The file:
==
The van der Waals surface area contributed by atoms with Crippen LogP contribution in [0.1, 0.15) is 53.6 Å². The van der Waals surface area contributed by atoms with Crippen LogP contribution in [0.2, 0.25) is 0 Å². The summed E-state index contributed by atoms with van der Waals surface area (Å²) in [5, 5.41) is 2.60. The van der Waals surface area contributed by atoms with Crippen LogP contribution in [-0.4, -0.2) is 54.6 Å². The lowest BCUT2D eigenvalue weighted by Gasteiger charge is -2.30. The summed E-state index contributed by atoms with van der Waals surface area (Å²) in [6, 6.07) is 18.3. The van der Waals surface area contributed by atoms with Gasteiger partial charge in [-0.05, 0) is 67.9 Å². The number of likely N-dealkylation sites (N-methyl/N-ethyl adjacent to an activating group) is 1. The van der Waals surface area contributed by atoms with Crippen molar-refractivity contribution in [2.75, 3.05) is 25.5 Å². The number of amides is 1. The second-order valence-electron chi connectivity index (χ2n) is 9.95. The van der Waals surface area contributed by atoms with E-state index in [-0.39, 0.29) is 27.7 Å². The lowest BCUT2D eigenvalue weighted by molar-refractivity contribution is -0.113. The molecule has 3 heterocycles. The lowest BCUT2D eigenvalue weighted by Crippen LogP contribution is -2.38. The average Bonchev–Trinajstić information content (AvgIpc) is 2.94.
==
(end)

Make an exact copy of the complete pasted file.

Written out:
The van der Waals surface area contributed by atoms with Crippen LogP contribution in [0.1, 0.15) is 53.6 Å². The van der Waals surface area contributed by atoms with Crippen LogP contribution in [0.2, 0.25) is 0 Å². The summed E-state index contributed by atoms with van der Waals surface area (Å²) in [5, 5.41) is 2.60. The van der Waals surface area contributed by atoms with Crippen LogP contribution in [-0.4, -0.2) is 54.6 Å². The lowest BCUT2D eigenvalue weighted by Gasteiger charge is -2.30. The summed E-state index contributed by atoms with van der Waals surface area (Å²) in [6, 6.07) is 18.3. The van der Waals surface area contributed by atoms with Gasteiger partial charge in [-0.05, 0) is 67.9 Å². The number of likely N-dealkylation sites (N-methyl/N-ethyl adjacent to an activating group) is 1. The van der Waals surface area contributed by atoms with Crippen molar-refractivity contribution in [2.75, 3.05) is 25.5 Å². The number of amides is 1. The second-order valence-electron chi connectivity index (χ2n) is 9.95. The van der Waals surface area contributed by atoms with E-state index in [-0.39, 0.29) is 27.7 Å². The lowest BCUT2D eigenvalue weighted by molar-refractivity contribution is -0.113. The molecule has 3 heterocycles. The lowest BCUT2D eigenvalue weighted by Crippen LogP contribution is -2.38. The average Bonchev–Trinajstić information content (AvgIpc) is 2.94.